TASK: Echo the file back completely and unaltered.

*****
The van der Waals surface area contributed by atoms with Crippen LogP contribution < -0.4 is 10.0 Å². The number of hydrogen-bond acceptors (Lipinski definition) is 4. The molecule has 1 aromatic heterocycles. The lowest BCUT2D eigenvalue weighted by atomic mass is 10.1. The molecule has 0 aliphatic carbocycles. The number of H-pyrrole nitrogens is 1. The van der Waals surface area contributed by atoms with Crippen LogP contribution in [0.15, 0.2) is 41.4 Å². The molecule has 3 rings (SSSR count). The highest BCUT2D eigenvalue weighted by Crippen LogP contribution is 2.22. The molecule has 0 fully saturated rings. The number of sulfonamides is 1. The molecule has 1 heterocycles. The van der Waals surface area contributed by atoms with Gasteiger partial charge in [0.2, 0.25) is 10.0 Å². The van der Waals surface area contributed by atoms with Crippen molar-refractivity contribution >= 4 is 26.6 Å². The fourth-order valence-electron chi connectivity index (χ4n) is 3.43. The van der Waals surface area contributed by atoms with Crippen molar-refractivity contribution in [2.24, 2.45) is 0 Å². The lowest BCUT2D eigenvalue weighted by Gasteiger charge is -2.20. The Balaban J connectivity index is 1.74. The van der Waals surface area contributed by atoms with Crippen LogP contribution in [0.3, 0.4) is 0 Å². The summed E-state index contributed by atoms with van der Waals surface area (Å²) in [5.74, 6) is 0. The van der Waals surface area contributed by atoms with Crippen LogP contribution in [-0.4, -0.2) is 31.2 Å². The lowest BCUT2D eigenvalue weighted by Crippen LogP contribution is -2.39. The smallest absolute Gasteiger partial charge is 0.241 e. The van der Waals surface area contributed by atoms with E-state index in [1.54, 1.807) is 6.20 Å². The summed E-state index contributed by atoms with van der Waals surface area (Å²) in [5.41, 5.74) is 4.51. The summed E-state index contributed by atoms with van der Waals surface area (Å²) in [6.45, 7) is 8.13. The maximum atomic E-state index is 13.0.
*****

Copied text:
The van der Waals surface area contributed by atoms with Crippen LogP contribution < -0.4 is 10.0 Å². The number of hydrogen-bond acceptors (Lipinski definition) is 4. The molecule has 1 aromatic heterocycles. The lowest BCUT2D eigenvalue weighted by atomic mass is 10.1. The molecule has 0 aliphatic carbocycles. The number of H-pyrrole nitrogens is 1. The van der Waals surface area contributed by atoms with Crippen LogP contribution in [0.15, 0.2) is 41.4 Å². The molecule has 3 rings (SSSR count). The highest BCUT2D eigenvalue weighted by Crippen LogP contribution is 2.22. The molecule has 0 fully saturated rings. The number of sulfonamides is 1. The molecule has 1 heterocycles. The van der Waals surface area contributed by atoms with Gasteiger partial charge in [0.2, 0.25) is 10.0 Å². The van der Waals surface area contributed by atoms with Crippen molar-refractivity contribution >= 4 is 26.6 Å². The fourth-order valence-electron chi connectivity index (χ4n) is 3.43. The van der Waals surface area contributed by atoms with Crippen molar-refractivity contribution in [2.24, 2.45) is 0 Å². The lowest BCUT2D eigenvalue weighted by Gasteiger charge is -2.20. The Balaban J connectivity index is 1.74. The van der Waals surface area contributed by atoms with Crippen LogP contribution in [0.3, 0.4) is 0 Å². The summed E-state index contributed by atoms with van der Waals surface area (Å²) in [5.74, 6) is 0. The van der Waals surface area contributed by atoms with Crippen LogP contribution in [-0.4, -0.2) is 31.2 Å². The lowest BCUT2D eigenvalue weighted by Crippen LogP contribution is -2.39. The smallest absolute Gasteiger partial charge is 0.241 e. The van der Waals surface area contributed by atoms with E-state index in [1.54, 1.807) is 6.20 Å². The summed E-state index contributed by atoms with van der Waals surface area (Å²) in [5.41, 5.74) is 4.51. The summed E-state index contributed by atoms with van der Waals surface area (Å²) in [6.45, 7) is 8.13. The maximum atomic E-state index is 13.0.